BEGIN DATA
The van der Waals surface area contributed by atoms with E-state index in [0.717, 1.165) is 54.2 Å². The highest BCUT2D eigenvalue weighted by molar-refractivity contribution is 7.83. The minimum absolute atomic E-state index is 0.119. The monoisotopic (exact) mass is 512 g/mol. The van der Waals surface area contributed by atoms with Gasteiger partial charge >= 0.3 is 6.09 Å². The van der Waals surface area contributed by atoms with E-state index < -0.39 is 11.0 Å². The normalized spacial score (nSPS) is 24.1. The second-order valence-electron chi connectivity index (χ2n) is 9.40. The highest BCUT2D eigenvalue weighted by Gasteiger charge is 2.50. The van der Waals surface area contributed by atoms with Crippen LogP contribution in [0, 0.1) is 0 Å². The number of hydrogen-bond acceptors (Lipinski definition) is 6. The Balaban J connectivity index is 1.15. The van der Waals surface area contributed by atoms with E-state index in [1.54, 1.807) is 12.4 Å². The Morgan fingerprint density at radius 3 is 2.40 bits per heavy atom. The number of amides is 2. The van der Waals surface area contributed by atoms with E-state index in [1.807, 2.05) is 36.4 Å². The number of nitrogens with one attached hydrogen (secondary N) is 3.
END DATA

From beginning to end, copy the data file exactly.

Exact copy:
The van der Waals surface area contributed by atoms with E-state index in [0.717, 1.165) is 54.2 Å². The highest BCUT2D eigenvalue weighted by molar-refractivity contribution is 7.83. The minimum absolute atomic E-state index is 0.119. The monoisotopic (exact) mass is 512 g/mol. The van der Waals surface area contributed by atoms with Gasteiger partial charge >= 0.3 is 6.09 Å². The van der Waals surface area contributed by atoms with E-state index < -0.39 is 11.0 Å². The normalized spacial score (nSPS) is 24.1. The second-order valence-electron chi connectivity index (χ2n) is 9.40. The highest BCUT2D eigenvalue weighted by Gasteiger charge is 2.50. The van der Waals surface area contributed by atoms with Crippen LogP contribution in [0, 0.1) is 0 Å². The number of hydrogen-bond acceptors (Lipinski definition) is 6. The Balaban J connectivity index is 1.15. The van der Waals surface area contributed by atoms with E-state index in [1.54, 1.807) is 12.4 Å². The Morgan fingerprint density at radius 3 is 2.40 bits per heavy atom. The number of amides is 2. The van der Waals surface area contributed by atoms with E-state index in [1.807, 2.05) is 36.4 Å². The number of nitrogens with one attached hydrogen (secondary N) is 3.